Addressing a vendor-heavy crowd at the Storage Networking conference in San Francisco this week, Computer Associates International's CTO Yogesh Gupta, made a plea for vendor cooperation in helping customers create simplified storage environments.
Speaking to a crowd of approximately 300 attendees, Gupta used his keynote address to explain the problems with today's enterprise storage environments and offered solutions to alleviate the pain associated with implementing and maintaining them.
"Today any enterprise storage environment is complex," Gupta said. "Both medium and large-sized enterprises have legacy systems, mainframes, SANs, NASes, end-user storage -- it is a real mess."
Gupta outlined the problems of complexity faced by enterprises, including low storage utilization, high cost of business continuity, undelivered storage QoS, missing storage security, and management processes that are human resource-intensive, expensive, and error prone.
Gupta went on to complain about how vendors are offering customers solutions to individual problems, rather than creating solutions that address larger complexities.
"Vendors think about technology first, rather than the business problem," he said. "New technology often adds to the complexity and disregards the old [existing] stuff."
To illustrate the complexity of SANs Gupta pointed to the work amongst vendors here at the show to get their technology up and running in the very interoperability lab that is meant to showcase the interoperability amongst competing products.
"It has been the year of the SAN for the last six years," quipped Gupta. "People were working hard to make it all work last night, and we're the vendors."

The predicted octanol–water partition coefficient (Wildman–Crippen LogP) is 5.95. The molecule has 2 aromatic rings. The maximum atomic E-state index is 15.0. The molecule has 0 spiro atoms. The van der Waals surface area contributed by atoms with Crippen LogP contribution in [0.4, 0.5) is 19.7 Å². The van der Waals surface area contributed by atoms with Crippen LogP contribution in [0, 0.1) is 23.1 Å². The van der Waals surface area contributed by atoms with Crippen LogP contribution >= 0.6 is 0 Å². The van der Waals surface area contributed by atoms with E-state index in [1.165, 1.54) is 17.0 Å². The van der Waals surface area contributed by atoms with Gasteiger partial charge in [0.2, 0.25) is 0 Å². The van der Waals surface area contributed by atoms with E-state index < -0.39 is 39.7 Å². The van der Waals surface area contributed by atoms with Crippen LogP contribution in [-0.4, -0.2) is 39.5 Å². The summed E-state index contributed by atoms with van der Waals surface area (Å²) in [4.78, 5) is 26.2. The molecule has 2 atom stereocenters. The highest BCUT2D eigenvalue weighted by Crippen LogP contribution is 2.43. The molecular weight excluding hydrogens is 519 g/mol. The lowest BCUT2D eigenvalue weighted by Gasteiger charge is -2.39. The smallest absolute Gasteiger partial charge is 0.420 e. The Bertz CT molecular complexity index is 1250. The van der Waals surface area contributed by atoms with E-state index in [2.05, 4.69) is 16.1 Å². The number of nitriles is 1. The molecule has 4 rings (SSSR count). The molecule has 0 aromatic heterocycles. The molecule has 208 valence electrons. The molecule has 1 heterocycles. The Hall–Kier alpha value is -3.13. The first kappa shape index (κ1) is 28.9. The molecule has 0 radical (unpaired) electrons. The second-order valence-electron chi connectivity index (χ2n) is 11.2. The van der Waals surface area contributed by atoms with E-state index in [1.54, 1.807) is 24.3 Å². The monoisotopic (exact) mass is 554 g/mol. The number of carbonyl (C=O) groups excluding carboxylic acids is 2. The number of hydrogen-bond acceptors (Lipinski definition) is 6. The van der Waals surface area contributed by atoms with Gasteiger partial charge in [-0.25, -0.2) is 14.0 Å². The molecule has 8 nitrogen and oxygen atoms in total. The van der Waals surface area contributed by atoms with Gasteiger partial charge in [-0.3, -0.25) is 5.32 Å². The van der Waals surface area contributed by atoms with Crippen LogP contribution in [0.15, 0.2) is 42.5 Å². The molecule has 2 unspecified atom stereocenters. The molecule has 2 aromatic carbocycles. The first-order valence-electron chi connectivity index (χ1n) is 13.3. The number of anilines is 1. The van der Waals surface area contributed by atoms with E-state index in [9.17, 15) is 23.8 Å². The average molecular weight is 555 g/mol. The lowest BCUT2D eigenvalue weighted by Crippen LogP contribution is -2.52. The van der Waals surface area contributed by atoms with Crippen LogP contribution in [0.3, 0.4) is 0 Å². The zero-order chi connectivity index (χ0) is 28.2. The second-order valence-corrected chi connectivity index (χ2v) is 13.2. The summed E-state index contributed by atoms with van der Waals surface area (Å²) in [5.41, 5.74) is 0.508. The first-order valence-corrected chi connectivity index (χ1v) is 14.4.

After outline the customer needs -- optimized storage utilization, risk mitigation, secure environment, and efficient management -- Gupta explained what was required to make it happen -- a storage utility model, where enterprise storage could be turned on and expanded as the needs within the enterprise grew.
Gupta listed a shared pool of storage, assured QoS, and unified management as the linchpins to a simpler SAN. Additionally he discussed how storage devices can't be specific to any operating system or proprietary systems, and must be standards-compliant.
After explaining how storage devices must behave like self-describing objects and how policies must adhere to business objects, Gupta closed his speech by outlining what was required by vendors to meet the customer needs: standards, understanding of business data value, and effective management tools that manage everything from one place, rather than tools to manage each device.